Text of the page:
Environmental concern has a weaker association with pro-environmental behavior in some societies than others: A cross-cultural psychology perspective

Kim Pong Tam, Hoi Wing Chan

Research output: Journal article publicationJournal articleAcademic researchpeer-review

121 Citations (Scopus)


Studies have demonstrated that environmental concern does not always translate into pro-environmental behavior. This concern-behavior gap results partly from the influences of psychological barriers. Based on the cross-cultural psychology literature, we propose that these barriers also reflect some general psychological orientations that are culturally patterned. In support of our hypotheses, we found with data from 32 countries that the association between concern and behavior was weaker in societies characterized by higher levels of distrust, belief in external control, and present orientation. In addition, we observed that the concern-behavior association was stronger in societies with higher levels of individualism and looseness. These findings deepen the understanding of the concern-behavior association and psychological barriers. They also highlight the benefits of integrating insights from cross-cultural psychology into environmental psychology research and inform environmental practice.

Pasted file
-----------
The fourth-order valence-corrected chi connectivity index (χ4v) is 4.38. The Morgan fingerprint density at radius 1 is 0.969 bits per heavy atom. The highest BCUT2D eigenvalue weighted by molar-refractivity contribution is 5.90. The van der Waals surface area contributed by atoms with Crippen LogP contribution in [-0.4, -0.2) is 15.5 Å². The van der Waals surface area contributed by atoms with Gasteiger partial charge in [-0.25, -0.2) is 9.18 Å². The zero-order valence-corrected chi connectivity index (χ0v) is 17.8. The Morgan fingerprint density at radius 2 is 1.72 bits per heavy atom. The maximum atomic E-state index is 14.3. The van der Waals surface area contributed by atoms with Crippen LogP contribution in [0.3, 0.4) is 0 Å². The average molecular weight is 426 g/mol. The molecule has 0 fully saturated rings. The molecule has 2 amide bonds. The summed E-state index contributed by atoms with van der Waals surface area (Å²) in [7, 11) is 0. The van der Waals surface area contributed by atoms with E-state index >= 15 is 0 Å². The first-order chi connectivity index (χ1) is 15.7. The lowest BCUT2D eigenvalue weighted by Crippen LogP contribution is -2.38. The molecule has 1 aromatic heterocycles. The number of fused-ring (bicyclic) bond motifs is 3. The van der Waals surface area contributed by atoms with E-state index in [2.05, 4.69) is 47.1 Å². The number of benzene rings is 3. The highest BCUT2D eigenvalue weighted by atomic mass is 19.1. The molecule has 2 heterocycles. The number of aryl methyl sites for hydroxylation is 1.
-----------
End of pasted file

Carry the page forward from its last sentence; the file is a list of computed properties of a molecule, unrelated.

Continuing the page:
Original languageEnglish
Pages (from-to)213-223
Number of pages11
JournalJournal of Environmental Psychology
Publication statusPublished - Nov 2017
Externally publishedYes


  • Concern-behavior gap
  • Cross-cultural difference
  • Cross-national variation
  • Environmental concern
  • Pro-environmental behavior
  • Psychological barriers

ASJC Scopus subject areas

  • Social Psychology
  • Applied Psychology

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